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Re: I almost didn't start this thread...

Postby Coda » Fri May 28, 2010 4:00 pm

It's pretty common, actually. Amnesia is rarely purely retrograde; "anterograde amnesia" is inability or difficulty in forming new memories after a traumatic event (like ECT).
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Re: I almost didn't start this thread...

Postby Plasman » Wed Jun 23, 2010 6:31 am

Hey LastGypsies, sorry this reply didn't come sooner - I hope you've made your peace with your decision, if you've already made it by now.

I can't relate directly to your experience, but I know that my mother has gone through something very similar in regards to memory loss. It was most likely brought about by her suddenly developing a form of epilepsy. For nearly a year, she started suffering blackouts and "fadeouts" which were sudden and alarming, and often afterwards she would be sort of foggy and distant, as in "lights are on but...". After such a spell, she would have little to no memory of the event.
Eventually she was correctly diagnosed and treated, but as a result of the trauma she lost approximately six months of her memory - in other words, there are gaps in her memory, the largest of which came from the time of her (as yet untreated) seizures. She also has memory-loss issues brought on by the medication she is taking for the epilepsy, which doesn't exactly help matters any. :?

But the important thing here is this: How does the quality of her life now compare to how her life would be if she weren't getting treatment? Although it is occasionally distressing or at least embarrassing for her to forget things she "ought" to know, how much worse would it be if she weren't able to think clearly at all? In her case, losing *some* of her memory is a fair trade off in order to enjoy a comfortable, lucid life.

I don't know if you feel this applies to you, but I think this is worth considering. I know that it's unsettling to think you could lose your memories, but if ECT does offer you some relief (and by the sounds of it, you really do need relief from your symptoms) it might be a fair exchange.
And I would definitely follow the advice offered above, regarding making a "memory diary"; even if you're not entirely sure of what to put into it right now, in the end, at least you'll have something to start you off.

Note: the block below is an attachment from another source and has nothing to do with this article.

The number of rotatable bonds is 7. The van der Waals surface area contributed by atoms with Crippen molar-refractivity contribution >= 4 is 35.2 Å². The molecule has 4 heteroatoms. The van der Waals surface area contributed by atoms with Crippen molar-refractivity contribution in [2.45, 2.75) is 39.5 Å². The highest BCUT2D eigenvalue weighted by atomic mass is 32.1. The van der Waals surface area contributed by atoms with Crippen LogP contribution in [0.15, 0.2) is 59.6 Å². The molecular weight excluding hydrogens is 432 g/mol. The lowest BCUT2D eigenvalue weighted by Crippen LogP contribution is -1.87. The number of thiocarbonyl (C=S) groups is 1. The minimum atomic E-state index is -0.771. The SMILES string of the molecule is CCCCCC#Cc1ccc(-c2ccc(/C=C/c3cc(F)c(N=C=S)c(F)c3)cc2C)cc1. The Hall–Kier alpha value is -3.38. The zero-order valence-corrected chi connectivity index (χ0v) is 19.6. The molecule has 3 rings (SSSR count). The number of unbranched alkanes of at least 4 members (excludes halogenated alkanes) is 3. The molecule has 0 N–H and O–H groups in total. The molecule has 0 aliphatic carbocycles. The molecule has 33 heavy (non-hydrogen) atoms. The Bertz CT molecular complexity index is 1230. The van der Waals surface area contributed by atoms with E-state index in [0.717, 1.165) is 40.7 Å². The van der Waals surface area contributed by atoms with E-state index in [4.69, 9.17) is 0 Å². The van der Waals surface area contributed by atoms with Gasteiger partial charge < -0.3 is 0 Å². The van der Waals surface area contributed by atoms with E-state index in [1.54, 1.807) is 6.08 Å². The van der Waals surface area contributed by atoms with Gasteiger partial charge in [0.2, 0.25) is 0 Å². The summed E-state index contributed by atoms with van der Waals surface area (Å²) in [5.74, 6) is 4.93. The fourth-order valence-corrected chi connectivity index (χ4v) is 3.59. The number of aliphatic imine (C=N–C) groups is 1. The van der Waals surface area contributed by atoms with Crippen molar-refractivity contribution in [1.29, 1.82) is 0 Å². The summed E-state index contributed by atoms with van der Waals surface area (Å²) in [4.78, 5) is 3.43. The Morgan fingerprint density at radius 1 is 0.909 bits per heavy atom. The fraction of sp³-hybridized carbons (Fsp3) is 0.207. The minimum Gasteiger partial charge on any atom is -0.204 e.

Whatever you choose, or have chosen, I wish you well. :|
If this last post seems ridiculous, please disregard it. Thank you. ;)
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Re: I almost didn't start this thread...

Postby LastGypsies » Wed Jun 30, 2010 9:33 am

You're very right-and if I'm to be honest in thinking long-term, the choice will be easier to make in the future (again, if I'm going to be honest about what being un-treated means).

But luckily, this time I told my doctor what I've told you guys, and he said that he didn't think ECT was warranted this time. He decided to go back up on the Zyprexa (the drug that made me balloon up to 350+ pounds) this time and to watch what I eat and at least *try* to work out an exercise regimin, since the weight gain comes from increased appetite, and thus can at least be theoretically controlled. But, it was a similar choice as it was with the ECT-my weight gain was unpleasant, but never directly life-threatening. My psychiatric symptoms were. So the choice was easier than I thought.

I don't deny that someday I will probably have ECT again, but at least I know that in a moment of clarity like now I can make a logical choice (what good that will do me when I'm NOT in a moment of clarity is a whole other story). Maybe it just takes going to the edge, or at least close enough to see how bad it can get. Hopefully I can break that pattern someday.